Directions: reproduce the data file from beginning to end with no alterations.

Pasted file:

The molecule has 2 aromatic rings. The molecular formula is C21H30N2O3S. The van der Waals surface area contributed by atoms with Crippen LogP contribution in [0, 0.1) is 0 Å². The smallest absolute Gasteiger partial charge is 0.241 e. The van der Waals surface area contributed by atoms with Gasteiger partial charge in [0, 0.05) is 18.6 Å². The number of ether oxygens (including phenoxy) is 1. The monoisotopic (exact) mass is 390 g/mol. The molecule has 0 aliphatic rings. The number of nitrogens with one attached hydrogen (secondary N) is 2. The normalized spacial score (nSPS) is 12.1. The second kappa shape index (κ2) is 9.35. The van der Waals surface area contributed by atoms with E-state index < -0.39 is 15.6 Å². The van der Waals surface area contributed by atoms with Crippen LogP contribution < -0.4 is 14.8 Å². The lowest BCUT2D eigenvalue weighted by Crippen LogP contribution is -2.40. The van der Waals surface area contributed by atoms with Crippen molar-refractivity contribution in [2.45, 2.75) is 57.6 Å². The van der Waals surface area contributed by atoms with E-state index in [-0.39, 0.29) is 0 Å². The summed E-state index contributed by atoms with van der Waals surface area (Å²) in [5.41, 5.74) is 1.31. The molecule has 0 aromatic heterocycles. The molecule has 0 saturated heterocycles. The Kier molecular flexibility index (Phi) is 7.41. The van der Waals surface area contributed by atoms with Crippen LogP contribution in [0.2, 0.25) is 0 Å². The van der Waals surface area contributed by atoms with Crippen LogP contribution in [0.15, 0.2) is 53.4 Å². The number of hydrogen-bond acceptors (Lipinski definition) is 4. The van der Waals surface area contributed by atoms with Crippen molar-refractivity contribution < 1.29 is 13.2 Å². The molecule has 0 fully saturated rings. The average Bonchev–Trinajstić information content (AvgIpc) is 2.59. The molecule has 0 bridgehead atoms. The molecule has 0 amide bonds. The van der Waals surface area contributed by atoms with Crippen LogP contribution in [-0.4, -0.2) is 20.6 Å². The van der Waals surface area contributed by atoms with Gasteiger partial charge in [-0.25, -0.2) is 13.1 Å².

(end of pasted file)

The molecule has 2 aromatic rings. The molecular formula is C21H30N2O3S. The van der Waals surface area contributed by atoms with Crippen LogP contribution in [0, 0.1) is 0 Å². The smallest absolute Gasteiger partial charge is 0.241 e. The van der Waals surface area contributed by atoms with Gasteiger partial charge in [0, 0.05) is 18.6 Å². The number of ether oxygens (including phenoxy) is 1. The monoisotopic (exact) mass is 390 g/mol. The molecule has 0 aliphatic rings. The number of nitrogens with one attached hydrogen (secondary N) is 2. The normalized spacial score (nSPS) is 12.1. The second kappa shape index (κ2) is 9.35. The van der Waals surface area contributed by atoms with E-state index < -0.39 is 15.6 Å². The van der Waals surface area contributed by atoms with Crippen LogP contribution < -0.4 is 14.8 Å². The lowest BCUT2D eigenvalue weighted by Crippen LogP contribution is -2.40. The van der Waals surface area contributed by atoms with Crippen molar-refractivity contribution in [2.45, 2.75) is 57.6 Å². The van der Waals surface area contributed by atoms with E-state index in [-0.39, 0.29) is 0 Å². The summed E-state index contributed by atoms with van der Waals surface area (Å²) in [5.41, 5.74) is 1.31. The molecule has 0 aromatic heterocycles. The molecule has 0 saturated heterocycles. The Kier molecular flexibility index (Phi) is 7.41. The van der Waals surface area contributed by atoms with Crippen LogP contribution in [0.2, 0.25) is 0 Å². The van der Waals surface area contributed by atoms with Crippen LogP contribution in [0.15, 0.2) is 53.4 Å². The number of hydrogen-bond acceptors (Lipinski definition) is 4. The van der Waals surface area contributed by atoms with Crippen molar-refractivity contribution < 1.29 is 13.2 Å². The molecule has 0 fully saturated rings. The average Bonchev–Trinajstić information content (AvgIpc) is 2.59. The molecule has 0 bridgehead atoms. The molecule has 0 amide bonds. The van der Waals surface area contributed by atoms with Crippen LogP contribution in [-0.4, -0.2) is 20.6 Å². The van der Waals surface area contributed by atoms with Gasteiger partial charge in [-0.25, -0.2) is 13.1 Å².